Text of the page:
Buffalo NAACP, Bills in Buffalo campaign still pushing for downtown stadium | Local News


The Buffalo chapter of the NAACP and Bills in Buffalo campaign wants the Bills’ new stadium to be built downtown rather than Orchard Park.

Derek Gee/File Photo

The Buffalo Chapter of the NAACP and the Bills in Buffalo group continue to push for the new Buffalo Bills Stadium to be built downtown, despite plans by Bills owners Terry and Kim Pegula to build the stadium from 1 .4 billion dollars and 60,000 places. Orchard Park – adjacent to the existing stadium and funded primarily by taxpayers’ money.

The report includes images attributed to Populous of what an imaginary new stadium might look like at each of the sites he examined.

The NAACP and Bills in Buffaloa group founded by Bills fans who want to see the stadium in downtown Buffalo, explained in letters recently sent to all state lawmakers why they think the stadium should be built in the city.

The Reverend Mark Blue, president of the NAACP Buffalo, wrote, “Western New York is about to make its most egregious planning mistake since the University at Buffalo built its new campus in Amherst ( instead of Buffalo) over fifty years ago.”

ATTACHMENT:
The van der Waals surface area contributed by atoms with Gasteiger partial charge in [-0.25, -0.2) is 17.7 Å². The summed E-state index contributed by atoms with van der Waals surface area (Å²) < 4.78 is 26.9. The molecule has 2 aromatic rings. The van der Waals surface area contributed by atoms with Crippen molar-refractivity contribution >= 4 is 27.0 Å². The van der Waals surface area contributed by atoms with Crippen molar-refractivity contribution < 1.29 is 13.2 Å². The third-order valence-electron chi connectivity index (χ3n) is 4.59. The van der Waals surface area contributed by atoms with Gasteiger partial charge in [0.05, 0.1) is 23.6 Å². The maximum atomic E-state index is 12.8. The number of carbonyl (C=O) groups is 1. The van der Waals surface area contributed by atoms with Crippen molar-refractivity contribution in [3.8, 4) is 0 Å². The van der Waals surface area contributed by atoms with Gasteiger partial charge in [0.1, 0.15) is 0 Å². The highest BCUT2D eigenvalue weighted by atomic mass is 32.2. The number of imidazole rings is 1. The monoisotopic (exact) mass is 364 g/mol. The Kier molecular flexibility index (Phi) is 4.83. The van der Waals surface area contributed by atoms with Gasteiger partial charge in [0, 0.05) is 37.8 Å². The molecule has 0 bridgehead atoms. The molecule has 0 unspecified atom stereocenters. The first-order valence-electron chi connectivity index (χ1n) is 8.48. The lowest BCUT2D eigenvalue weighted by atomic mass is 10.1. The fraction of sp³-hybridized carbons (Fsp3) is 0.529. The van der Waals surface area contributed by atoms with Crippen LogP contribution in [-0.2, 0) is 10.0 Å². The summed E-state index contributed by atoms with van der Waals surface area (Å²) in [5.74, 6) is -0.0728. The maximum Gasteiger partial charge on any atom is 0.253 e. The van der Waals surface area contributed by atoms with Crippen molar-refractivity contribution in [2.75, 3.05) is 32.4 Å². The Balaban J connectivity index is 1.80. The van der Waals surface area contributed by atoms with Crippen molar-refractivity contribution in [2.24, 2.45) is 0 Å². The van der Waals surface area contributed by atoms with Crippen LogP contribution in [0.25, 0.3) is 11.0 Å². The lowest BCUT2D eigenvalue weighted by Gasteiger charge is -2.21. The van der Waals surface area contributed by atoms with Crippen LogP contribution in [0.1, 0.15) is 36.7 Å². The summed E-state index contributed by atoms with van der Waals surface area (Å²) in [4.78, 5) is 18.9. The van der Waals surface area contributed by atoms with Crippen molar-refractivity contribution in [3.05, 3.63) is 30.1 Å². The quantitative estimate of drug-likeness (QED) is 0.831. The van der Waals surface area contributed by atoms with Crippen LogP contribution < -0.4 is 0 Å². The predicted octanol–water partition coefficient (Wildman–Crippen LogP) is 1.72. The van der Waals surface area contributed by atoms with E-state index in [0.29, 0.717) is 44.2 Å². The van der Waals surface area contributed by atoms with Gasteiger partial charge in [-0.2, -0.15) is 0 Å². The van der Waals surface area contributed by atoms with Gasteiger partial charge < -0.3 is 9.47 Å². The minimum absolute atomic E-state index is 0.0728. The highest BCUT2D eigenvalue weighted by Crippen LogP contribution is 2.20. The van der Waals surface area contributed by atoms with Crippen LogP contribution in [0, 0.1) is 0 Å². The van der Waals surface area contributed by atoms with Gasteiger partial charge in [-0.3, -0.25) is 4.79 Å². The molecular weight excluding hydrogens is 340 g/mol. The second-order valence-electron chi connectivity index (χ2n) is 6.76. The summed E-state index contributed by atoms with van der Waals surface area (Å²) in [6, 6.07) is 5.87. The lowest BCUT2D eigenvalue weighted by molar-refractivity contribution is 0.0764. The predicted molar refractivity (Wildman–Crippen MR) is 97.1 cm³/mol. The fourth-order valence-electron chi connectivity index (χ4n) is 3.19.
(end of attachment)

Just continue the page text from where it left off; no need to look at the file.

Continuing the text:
Bills at Buffalo echoed that sentiment, writing that if the stadium is built in Orchard Park, it will be “one of the most myopic and irresponsible uses of taxpayer dollars in New York City history.”

Sports economists said it was important that a stadium deal included a community benefits package that would give targeted areas and projects an economic boost – even if they are not directly at the sports venue .

Both groups argue that the stadium should be built in the city on a 36-acre site on South Park Avenue between Hamburg and Louisiana streets, not far from Canalside, KeyBank Center and Sahlen Field. Building the stadium downtown, rather than in the suburbs, would serve as a catalyst for the expansion of public transport and encourage the development of hotels, restaurants and other businesses near the stadium, which would provide jobs to residents of some of Buffalo’s poorest neighborhoods.


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